A social worker has been criticised in court for relying too heavily on the report of a psychologist when seeking a care order for a nine-year-old boy, rather than making her own independent assessment.
This led her to make a flawed balance-sheet assessment, an approach that was reaffirmed in the Re B-S case.
All realistic options
The boy, AN, has been living with his father since January this year, after his mother’s mental health difficulties and substance misuse meant she was no longer able to care for him and his siblings.
The father, referred to as F, was a heroin addict for most of his adult life but had been clean for the last two years.
Since AN came into his care, the boy’s school noted improvements in his school work, appearance and behaviour.
Judge Ralton told the court the social worker had failed to robustly assess all the realistic options for the child.
He said it was clear from her oral evidence the social worker was planning for AN to remain with his father, and only changed her mind after reading the psychologist’s report.
But this report was written before all the evidence subsequently known to the council came out, including reports from the school that AN was fitting in well and receiving reward certificates.
The social worker, however, decided AN would be better off in a therapeutic foster placement, and sought a care order
On reading the psychologist’s report, the social worker closed her mind to the possibility of the boy remaining with his father, according to the judge.
He said as a result the social worker made a “serious error” in how she used the balance-sheet approach to evidencing decisions in care proceedings. This approach is used to analyse each of the realistic options for a child, and weigh up their pros and cons.
The social worker decided the child should not be rehabilitated to the care of either parent but the judge made clear: “The balance sheet exercise for rehabilitation cannot be identical to the balance sheet for removal and it is removal which the council seeks.”
Although the judge agreed it would not be appropriate for the child to live with his mother, he said it was notable the social worker had failed to consider this as an option.
Therapeutic foster placement
The judge found her assessment of F’s parenting was not balanced or reliable because it did not properly acknowledge his successes as well as his shortcomings.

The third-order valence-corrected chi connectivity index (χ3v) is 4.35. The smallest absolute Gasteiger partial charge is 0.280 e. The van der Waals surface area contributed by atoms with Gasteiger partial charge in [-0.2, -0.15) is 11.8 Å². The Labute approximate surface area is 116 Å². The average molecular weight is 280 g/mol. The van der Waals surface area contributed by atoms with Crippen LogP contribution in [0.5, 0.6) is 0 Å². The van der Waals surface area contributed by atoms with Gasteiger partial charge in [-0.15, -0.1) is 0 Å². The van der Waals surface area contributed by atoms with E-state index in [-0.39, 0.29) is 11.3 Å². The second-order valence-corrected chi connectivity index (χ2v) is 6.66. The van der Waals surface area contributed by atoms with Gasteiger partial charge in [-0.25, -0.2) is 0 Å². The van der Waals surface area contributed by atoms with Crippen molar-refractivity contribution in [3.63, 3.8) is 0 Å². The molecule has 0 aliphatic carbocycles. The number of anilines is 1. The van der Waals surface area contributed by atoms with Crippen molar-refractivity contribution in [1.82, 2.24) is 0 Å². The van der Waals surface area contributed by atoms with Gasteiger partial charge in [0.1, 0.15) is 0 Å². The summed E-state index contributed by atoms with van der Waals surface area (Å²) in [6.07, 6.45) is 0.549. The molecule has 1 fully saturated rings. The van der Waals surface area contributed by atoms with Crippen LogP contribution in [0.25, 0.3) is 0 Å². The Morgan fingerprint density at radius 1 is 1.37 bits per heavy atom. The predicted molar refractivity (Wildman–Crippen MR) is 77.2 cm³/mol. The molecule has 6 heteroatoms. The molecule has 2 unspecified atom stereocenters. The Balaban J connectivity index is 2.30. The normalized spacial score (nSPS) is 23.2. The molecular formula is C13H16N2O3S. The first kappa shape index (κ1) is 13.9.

Not enough credit had been given to F’s self-awareness and willingness to engage with services, according to the judge.
The social worker said there was evidence the boy was suffering significant emotional abuse in the care of his father. She added if he remained in his father’s care, any opportunity for therapeutic work would be lost.
But the judge said he did not accept this as F was “plainly open to AN receiving therapeutic work”, and had in fact arranged to receive support for parenting strategies from a pastoral lead at AN’s school.
While AN might do well in a therapeutic placement, the judge said he could not consent to it as this would be “social engineering”.
He also felt that being separated from his extended family, school friends and current child and adolescent mental health services (CAMHS) support would be detrimental.
The judge concluded the child should remain with his father but be made subject to a supervision order so the council could support the continued placement.
Judge Ralton also outlined a litany of other failings in Swindon Council’s decision-making in the case.
Litany of failings
Despite being involved with the family since 2000, during which time the council recorded incidences of domestic abuse, drug and alcohol addiction and neglect, the children were not placed on child protection plans until December 2014.
The judge described this as a “quite extraordinary” delay for which there was “no satisfactory explanation”.
The council was also criticised for the way it presented evidence in court. The bundle of relevant documents presented to the court was prepared with “no care or thought and no effort was made to put the papers in a sensible order,” according to the judge.
The judge said any future bundles presented in this way may be rejected and the council might be made to cover the costs of time wasted.